The drop in daily vaccinations throughout August is reversing and the numbers are starting to rise again.
Other factors, such as vaccine supply, can affect the number of daily vaccinations, so it is not possible to say for sure that this increase is directly related to the announcement of vaccine certificates – but this does not. does not appear to have hindered progress in this group.
How does the influenza vaccination program compare?
The flu is more seasonal than Covid, so vaccinations are targeted to fall and winter.
And while advertising campaigns are being carried out to encourage adoption, it’s fair to say that it has not received the level of attention of the Covid vaccination program, and certain groups will not be targeted for vaccination.
Professor Watterson points out Public Health Scotland figures for January, which show that the percentage of coverage in older groups and among health and social care workers is much lower than Covid vaccine coverage.
In England, the total influenza vaccination rate between 2004-2005 and 2019-2020 ranged between 71% and 75%, according to Professor Watterson.
What is the photo where you live?
All local authorities have now achieved at least 75% dose two coverage of the population over 16 years of age.
There is a big gap between Glasgow City at the bottom of the table (75.9%) and neighboring East Dunbartonshire at the top (92.9%).
However, it should be noted that local authorities with more young people will be further behind due to the way the vaccination program was rolled out.
What vaccines have been used in Scotland?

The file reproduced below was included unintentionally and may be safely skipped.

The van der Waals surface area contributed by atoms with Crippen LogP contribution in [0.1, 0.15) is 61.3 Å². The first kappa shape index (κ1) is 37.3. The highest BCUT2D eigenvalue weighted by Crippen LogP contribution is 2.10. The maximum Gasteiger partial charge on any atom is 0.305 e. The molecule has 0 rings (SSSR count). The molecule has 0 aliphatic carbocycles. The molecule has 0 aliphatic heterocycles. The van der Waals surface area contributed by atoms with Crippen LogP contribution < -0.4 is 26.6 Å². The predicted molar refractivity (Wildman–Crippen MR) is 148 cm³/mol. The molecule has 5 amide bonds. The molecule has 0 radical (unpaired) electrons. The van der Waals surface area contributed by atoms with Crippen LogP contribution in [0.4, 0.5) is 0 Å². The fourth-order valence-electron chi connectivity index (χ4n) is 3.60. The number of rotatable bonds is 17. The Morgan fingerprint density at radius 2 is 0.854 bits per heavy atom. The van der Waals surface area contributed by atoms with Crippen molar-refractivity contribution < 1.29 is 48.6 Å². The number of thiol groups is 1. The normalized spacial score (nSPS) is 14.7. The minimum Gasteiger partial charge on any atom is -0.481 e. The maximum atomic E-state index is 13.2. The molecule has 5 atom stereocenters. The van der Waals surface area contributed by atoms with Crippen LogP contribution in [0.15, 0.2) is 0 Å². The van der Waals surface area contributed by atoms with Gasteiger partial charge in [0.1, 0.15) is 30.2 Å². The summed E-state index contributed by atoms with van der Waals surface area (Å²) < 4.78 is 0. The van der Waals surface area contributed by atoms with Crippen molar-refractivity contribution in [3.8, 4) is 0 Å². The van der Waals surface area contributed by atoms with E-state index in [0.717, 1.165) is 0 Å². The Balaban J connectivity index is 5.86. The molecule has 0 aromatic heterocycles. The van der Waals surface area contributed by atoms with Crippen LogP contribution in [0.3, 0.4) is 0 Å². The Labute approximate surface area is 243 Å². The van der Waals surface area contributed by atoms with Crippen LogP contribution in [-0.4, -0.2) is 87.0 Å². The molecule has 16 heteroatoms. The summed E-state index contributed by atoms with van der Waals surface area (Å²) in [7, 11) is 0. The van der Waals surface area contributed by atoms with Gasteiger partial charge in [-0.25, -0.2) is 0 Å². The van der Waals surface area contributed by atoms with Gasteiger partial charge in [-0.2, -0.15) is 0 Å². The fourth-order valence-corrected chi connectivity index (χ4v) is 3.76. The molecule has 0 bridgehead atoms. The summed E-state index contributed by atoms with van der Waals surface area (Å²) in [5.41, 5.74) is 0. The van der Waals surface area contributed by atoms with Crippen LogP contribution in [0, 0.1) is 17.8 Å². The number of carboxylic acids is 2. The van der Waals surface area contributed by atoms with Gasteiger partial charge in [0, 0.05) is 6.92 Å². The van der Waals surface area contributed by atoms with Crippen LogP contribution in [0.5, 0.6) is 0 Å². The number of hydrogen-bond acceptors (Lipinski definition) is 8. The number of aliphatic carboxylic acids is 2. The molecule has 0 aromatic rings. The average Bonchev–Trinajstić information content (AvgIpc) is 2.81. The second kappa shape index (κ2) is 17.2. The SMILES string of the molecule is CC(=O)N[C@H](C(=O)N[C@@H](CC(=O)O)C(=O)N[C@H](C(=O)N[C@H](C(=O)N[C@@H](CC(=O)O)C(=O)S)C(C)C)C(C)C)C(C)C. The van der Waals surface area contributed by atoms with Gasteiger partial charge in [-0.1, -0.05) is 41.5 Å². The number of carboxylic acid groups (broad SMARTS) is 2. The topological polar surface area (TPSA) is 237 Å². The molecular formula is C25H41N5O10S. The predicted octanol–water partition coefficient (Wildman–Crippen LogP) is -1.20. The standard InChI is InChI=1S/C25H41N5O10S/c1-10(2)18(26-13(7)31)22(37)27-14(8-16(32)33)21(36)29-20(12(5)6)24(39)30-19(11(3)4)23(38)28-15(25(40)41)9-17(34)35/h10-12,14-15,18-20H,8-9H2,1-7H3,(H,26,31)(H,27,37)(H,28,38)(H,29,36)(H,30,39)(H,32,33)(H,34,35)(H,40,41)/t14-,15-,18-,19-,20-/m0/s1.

Currently, the Pfizer-BioNTech, Oxford-AstraZeneca and Moderna vaccines are being administered in Scotland, each requiring two doses.
More than 50% of the vaccines administered were the AstraZeneca vaccine.
Looking at all vaccine products, the highest number of vaccines given in one day was on February 11, when 65,249 vaccinations were performed.
There were four major vaccination campaigns during the winter and spring, but with fewer people to be vaccinated, the number of people vaccinated per day is now declining.
What is the evidence that vaccines work?
The clearest way to see how vaccinations have worked is to count the number of death certificates mentioning Covid-19.
Using figures from the National Records of Scotland, it is possible to see two large spikes in daily deaths – one in April 2020 and the second in January 2021.
The number of cases recorded this summer and fall was much higher than in January, but the number of deaths is much lower.
There are early indications that deaths may soon peak for this “wave” of the pandemic. If so, deaths will have peaked at about a quarter of the April 2020 level.
Prime Minister Nicola Sturgeon said there is also evidence that hospital stays for Covid treatment are shortening due to the vaccination schedule and figures recently released by Public Health Scotland seem to support this.
The average length of hospital stay was 13 days in January, but it had more than halved in June.
If the vaccines are working and population coverage is good, is it time to relax?
Professor Watterson says Scotland must continue to vaccinate to bring the pandemic under control.
“An incredible amount of work has been undertaken, but we cannot relax. We have to go further, ”he said.
He argues the Scottish government should also take a ‘zero tolerance’ approach to Covid, like countries like New Zealand, rather than letting the number of cases go unchecked.
“Polio and smallpox have been targeted for eradication, but in Scotland the government appears to have accepted that Covid not only cannot be eradicated, but it also cannot be eliminated,” he said .
“It is worth thinking that if we had accepted that smallpox could not be eradicated on a global scale, we would still be living with it. Yet after a long deployment and global action, it disappeared in the 1970s. . “
Scottish government adjusted its “strategic intent” vis-à-vis the Covid in June, saying he wanted to “remove the virus to a level consistent with mitigating its damage while we recover and rebuild for a better future.”
A spokesperson told the BBC: ‘The Scottish vaccination program has been one of the fastest in the world, and we continue to urge all those who have not yet come forward to do so as it makes no doubts that vaccination is our best way out of the pandemic. and how best to protect ourselves, our family, friends and communities. “